The history of Africa’s migrations defined by colonial masters, borders for work, education, social-cultural interactions and other reasons over the centuries is a matter of record. According to the latest Equinet Covid-19 brief: “Migration has been one way in which households have secured employment and incomes, and migrant labor has been a key, if sometimes buried feature of the economies in the (East and Southern African) region. For example, South Africa as a regional migration hub has an estimated 4.2 million migrants, primarily from neighboring countries.
It continues, “It is estimated by IOM (International Organization for Migration) that over 11 million Mozambicans are living abroad, with South Africa one of the top destinations, working in mining and farming jobs, with about 24,000 Mozambicans working in the mining sector. In Mpumalanga province alone, 2004 estimates indicated some 80,000 Mozambicans working in farms there.”
Machemedz said since Zimbabwe’s 1980 independence, which he also attributes to many other African countries, “We did not really think of making massive investments in the economic and social infrastructure for our people to really enjoy the political independence that they wished for and they got.”
This could be a reference to the land expropriation, which translated into economic exploitation by their White colonial masters that Zimbabwe and South Africa have similarly experienced. This also includes most Southern African countries, including Angola, Botswana, Lesotho, Madagascar, Malawi, Mozambique, Namibia, Swaziland and Zambia.
“The countries of southern Africa share similar histories of colonization and dispossession, histories that continue to shape current patterns of land tenure and administration. Most of the countries in the region have been through a phase of liberalization and market reforms, or market-related land, redistribution programs, and since the 1990s new land laws have been passed in several countries, which tend to have been relatively weakly implemented and enforced,” noted the “Review of Land Reforms in Southern Africa.”
“Covid-19 pandemic has actually given us another chance to reflect as to what we really need as an (African) people. And I think that we have been driven to the conclusion that it is always better to invest in the common good of the people rather than to privatize knowledge, privatize issues (and) becoming rugged individualist; it doesn’t work,” Machemedz said.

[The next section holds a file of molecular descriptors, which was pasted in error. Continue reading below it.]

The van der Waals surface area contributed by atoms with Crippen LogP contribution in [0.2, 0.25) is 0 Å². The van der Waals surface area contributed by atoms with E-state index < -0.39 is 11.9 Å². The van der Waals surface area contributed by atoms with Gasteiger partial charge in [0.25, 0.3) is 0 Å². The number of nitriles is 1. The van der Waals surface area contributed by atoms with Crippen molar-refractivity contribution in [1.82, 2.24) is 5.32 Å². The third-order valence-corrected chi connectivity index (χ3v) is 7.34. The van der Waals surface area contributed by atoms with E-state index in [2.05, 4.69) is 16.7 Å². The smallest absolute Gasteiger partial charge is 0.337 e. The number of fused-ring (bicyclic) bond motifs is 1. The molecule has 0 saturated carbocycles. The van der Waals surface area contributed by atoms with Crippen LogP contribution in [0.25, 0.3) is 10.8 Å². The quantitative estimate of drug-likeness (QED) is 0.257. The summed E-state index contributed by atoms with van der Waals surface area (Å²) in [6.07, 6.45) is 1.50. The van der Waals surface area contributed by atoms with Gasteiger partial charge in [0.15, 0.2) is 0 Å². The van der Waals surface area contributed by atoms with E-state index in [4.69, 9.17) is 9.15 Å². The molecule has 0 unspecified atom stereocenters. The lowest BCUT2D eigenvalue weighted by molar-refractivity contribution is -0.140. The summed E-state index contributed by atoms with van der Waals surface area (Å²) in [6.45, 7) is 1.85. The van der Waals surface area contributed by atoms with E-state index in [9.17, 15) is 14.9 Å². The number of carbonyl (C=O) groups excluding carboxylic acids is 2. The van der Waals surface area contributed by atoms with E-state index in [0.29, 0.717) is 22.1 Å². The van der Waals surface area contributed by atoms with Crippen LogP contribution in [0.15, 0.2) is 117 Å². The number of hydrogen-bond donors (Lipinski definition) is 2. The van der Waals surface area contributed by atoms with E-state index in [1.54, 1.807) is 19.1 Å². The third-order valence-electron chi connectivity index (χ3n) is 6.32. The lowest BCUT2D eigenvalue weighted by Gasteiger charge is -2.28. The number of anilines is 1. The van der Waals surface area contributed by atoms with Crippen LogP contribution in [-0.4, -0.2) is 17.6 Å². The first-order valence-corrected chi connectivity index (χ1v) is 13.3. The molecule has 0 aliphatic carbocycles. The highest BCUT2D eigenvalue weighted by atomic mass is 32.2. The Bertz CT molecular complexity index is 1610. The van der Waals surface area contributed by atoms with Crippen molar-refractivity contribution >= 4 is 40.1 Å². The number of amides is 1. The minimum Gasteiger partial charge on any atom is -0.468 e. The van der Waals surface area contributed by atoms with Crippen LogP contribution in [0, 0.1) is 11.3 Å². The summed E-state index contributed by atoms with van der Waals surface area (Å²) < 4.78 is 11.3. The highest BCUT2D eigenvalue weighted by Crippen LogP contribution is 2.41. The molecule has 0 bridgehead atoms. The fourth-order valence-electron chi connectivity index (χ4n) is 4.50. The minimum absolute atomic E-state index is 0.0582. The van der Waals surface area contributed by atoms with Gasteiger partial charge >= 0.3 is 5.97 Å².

Leaving urban centers and returning to rural areas may be a blessing in disguise, he added.
“There is a need for a holistic approach to… development strategies,” explained Machededz. “We should apply a bottom up community approach.” He firmly believes, the way toward development is “utilizing local resources and the local knowledge we have in order for people to realize they’re developmental potentials.”
Machededz referenced the press reports that mentioned a ground swell of persons living in urban centers returning to their ancestral or rural homes.
Responding to the question of why people were returning to their rural homes, Machededz responded, “I think this is an automatic response.” People being challenged by the coronavirus pandemic and the fact that there was no way they could safely socially distance themselves, and stay locked down, they decided to move back home,” he explained.
The big lesson in the return is “don’t forget your roots, don’t forget where you came from and where you came from that’s actually where you need to invest,” he said.
He believes this is where subsistence farming is sacred. What’s needed is assisting those returning to rural communities develop their “agricultural activity.”
“We have to invest in those areas (which also includes) … keeping chickens, raising cattle.”